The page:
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Bankruptcy Terms and Definitions

Bankruptcy has its own language. Here is a brief definition of some of those terms used in this site and in the Bankruptcy Code. This is by no means intended as a comprehensive or complete listing. However, we hope what is included may resolve, and clarify, some of the more common but still complex questions.

Handy Organizer for Bankruptcy

This is a helpful checklist for your initial visit to our office.

More About Chapter 13

Chapter 13 bankruptcy is often referred to as the "individual debt adjustment" chapter. It is the chapter selected in approximately one-third of all the bankruptcies filed around the country each year. As in a Chapter 7 bankruptcy, the debtor is seeking a discharge, which is the document mailed to the debtor and all creditors by the Clerk of the Bankruptcy Court toward the end of the case advising that the debtor is no longer legally responsible for repaying discharged debts. In a Chapter 13 bankruptcy proceeding, the debtor is essentially saying to his or her creditors that his or her household generates a certain sum, such as $5,000 per month, that it spends a certain sum, say $4,600 per month, on its normal going forward obligations such as rent or mortgage, car payments, utilities, food and groceries, insurance, medical, transportation, etc., and, accordingly, has net funds of say $400 left over at the end of each month to offer to repay to the pre-bankruptcy creditors, all of whom are put on the proverbial back burner when the bankruptcy petition is first filed.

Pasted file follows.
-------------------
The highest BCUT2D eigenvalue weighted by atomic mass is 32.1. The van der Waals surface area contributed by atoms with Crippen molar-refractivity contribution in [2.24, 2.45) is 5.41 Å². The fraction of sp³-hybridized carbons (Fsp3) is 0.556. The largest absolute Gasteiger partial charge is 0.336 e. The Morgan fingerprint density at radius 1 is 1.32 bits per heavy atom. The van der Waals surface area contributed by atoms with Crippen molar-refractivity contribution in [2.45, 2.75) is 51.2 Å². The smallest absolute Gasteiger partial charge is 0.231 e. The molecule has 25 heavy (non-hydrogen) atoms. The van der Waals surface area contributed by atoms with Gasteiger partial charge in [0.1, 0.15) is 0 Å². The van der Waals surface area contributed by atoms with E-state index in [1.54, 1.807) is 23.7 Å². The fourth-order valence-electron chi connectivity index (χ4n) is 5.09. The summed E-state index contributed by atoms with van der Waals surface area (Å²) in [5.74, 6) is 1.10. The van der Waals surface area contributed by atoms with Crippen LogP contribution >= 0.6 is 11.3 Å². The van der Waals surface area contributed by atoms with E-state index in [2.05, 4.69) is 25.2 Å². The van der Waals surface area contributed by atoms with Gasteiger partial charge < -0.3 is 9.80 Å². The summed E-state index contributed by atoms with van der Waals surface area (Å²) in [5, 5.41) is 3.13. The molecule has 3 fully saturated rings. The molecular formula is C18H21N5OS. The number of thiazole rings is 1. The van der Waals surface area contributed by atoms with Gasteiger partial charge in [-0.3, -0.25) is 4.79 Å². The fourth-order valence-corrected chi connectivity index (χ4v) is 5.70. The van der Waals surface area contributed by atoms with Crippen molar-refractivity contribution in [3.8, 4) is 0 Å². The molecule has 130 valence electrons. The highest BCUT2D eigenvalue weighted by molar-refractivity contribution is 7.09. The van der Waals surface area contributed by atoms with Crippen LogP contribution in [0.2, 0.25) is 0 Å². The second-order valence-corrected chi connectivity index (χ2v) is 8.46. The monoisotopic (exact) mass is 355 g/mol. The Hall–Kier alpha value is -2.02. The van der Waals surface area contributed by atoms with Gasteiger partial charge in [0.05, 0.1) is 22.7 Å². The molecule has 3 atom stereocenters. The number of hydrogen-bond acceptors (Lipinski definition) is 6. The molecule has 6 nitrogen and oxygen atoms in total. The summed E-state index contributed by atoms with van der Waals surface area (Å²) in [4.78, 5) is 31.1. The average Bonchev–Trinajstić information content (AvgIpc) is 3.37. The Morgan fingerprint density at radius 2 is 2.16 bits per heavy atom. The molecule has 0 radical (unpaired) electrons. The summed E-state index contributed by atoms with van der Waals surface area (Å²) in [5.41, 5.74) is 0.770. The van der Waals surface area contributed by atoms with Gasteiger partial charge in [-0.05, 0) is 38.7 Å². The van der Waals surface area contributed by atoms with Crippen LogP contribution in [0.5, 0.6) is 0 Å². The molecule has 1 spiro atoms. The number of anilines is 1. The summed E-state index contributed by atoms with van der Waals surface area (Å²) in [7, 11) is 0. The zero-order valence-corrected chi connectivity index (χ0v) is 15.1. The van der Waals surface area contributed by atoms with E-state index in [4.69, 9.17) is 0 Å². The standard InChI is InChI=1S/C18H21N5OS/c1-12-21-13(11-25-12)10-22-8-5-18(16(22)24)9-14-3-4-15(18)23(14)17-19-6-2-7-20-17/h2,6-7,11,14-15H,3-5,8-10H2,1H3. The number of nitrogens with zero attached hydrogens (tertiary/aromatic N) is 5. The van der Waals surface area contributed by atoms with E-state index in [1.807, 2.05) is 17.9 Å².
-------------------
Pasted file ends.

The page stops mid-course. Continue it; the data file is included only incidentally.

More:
More about Chapter 7

Chapter 7 bankruptcy is a "straight bankruptcy" or "liquidation bankruptcy." It is the most common chapter; approximately two-thirds of all the bankruptcies filed around the country each year are Chapter 7s. In a Chapter 7 bankruptcy proceeding, the debtor is seeking a discharge, which is a document mailed to the debtor by the Clerk of the Bankruptcy Court toward the end of the case. The discharge is the document which essentially states that the debtor is no longer legally responsible for repaying his or her creditors. There are a few "prices" one pays for the privilege of receiving a Chapter 7 discharge. There are three primary components to every Chapter 7 bankruptcy proceeding: assets, liabilities, and income.

What is a Chapter 13 Bankruptcy Case?

In a Chapter 13 bankruptcy proceeding, the debtor is essentially saying to creditors that his or her household generates a certain sum, that it spends a certain sum on its normal obligations such as rent or mortgage, car payments, utilities, food and groceries, insurance, medical needs, or transportation, and, accordingly, has a limited amount of funds left over at the end of each month to repay to the prebankruptcy creditors, all of whom lose priority when the bankruptcy petition is first filed.

What is a Chapter 7 Bankruptcy Case?

This process is a "straight bankruptcy" or "liquidation bankruptcy." It is the most common, making up about two-thirds of all the bankruptcies filed around the country each year. In a Chapter 7 bankruptcy proceeding, the debtor is seeking a discharge, which is a document mailed to the debtor by the Clerk of the Bankruptcy Court toward the end of the case.

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